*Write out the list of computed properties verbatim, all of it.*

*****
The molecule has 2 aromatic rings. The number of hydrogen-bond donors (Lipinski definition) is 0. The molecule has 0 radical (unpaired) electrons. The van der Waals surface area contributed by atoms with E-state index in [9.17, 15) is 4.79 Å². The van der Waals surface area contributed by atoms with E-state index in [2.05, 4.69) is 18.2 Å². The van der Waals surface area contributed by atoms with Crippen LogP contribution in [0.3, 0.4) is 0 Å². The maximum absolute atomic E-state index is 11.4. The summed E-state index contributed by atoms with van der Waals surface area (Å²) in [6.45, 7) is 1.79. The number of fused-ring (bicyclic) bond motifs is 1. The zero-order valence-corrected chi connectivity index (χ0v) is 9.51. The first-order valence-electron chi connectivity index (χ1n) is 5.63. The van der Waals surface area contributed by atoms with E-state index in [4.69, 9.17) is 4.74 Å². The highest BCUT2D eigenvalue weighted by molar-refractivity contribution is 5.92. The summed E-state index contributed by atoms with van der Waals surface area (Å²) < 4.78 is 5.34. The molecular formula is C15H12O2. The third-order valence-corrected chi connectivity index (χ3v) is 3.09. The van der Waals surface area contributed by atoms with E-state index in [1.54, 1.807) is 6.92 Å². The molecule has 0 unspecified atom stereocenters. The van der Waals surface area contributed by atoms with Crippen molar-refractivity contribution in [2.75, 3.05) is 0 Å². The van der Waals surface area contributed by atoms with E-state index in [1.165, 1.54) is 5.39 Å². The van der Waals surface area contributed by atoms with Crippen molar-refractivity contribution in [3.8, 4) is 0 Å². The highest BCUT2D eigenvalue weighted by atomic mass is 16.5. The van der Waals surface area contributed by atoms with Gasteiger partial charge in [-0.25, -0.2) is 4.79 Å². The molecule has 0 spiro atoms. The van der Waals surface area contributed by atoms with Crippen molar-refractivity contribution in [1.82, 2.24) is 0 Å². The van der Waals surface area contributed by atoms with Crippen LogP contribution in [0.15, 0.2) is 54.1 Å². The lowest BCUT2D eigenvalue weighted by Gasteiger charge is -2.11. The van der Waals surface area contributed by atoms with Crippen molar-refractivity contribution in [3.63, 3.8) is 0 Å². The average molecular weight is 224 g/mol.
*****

The molecule has 2 aromatic rings. The number of hydrogen-bond donors (Lipinski definition) is 0. The molecule has 0 radical (unpaired) electrons. The van der Waals surface area contributed by atoms with E-state index in [9.17, 15) is 4.79 Å². The van der Waals surface area contributed by atoms with E-state index in [2.05, 4.69) is 18.2 Å². The van der Waals surface area contributed by atoms with Crippen LogP contribution in [0.3, 0.4) is 0 Å². The maximum absolute atomic E-state index is 11.4. The summed E-state index contributed by atoms with van der Waals surface area (Å²) in [6.45, 7) is 1.79. The number of fused-ring (bicyclic) bond motifs is 1. The zero-order valence-corrected chi connectivity index (χ0v) is 9.51. The first-order valence-electron chi connectivity index (χ1n) is 5.63. The van der Waals surface area contributed by atoms with E-state index in [4.69, 9.17) is 4.74 Å². The highest BCUT2D eigenvalue weighted by molar-refractivity contribution is 5.92. The summed E-state index contributed by atoms with van der Waals surface area (Å²) < 4.78 is 5.34. The molecular formula is C15H12O2. The third-order valence-corrected chi connectivity index (χ3v) is 3.09. The van der Waals surface area contributed by atoms with E-state index in [1.54, 1.807) is 6.92 Å². The molecule has 0 unspecified atom stereocenters. The van der Waals surface area contributed by atoms with Crippen molar-refractivity contribution in [2.75, 3.05) is 0 Å². The van der Waals surface area contributed by atoms with E-state index in [1.165, 1.54) is 5.39 Å². The van der Waals surface area contributed by atoms with Crippen molar-refractivity contribution in [3.8, 4) is 0 Å². The highest BCUT2D eigenvalue weighted by atomic mass is 16.5. The van der Waals surface area contributed by atoms with Gasteiger partial charge in [-0.25, -0.2) is 4.79 Å². The molecule has 0 spiro atoms. The van der Waals surface area contributed by atoms with Crippen molar-refractivity contribution in [1.82, 2.24) is 0 Å². The van der Waals surface area contributed by atoms with Crippen LogP contribution in [0.15, 0.2) is 54.1 Å². The lowest BCUT2D eigenvalue weighted by Gasteiger charge is -2.11. The van der Waals surface area contributed by atoms with Crippen molar-refractivity contribution in [3.63, 3.8) is 0 Å². The average molecular weight is 224 g/mol.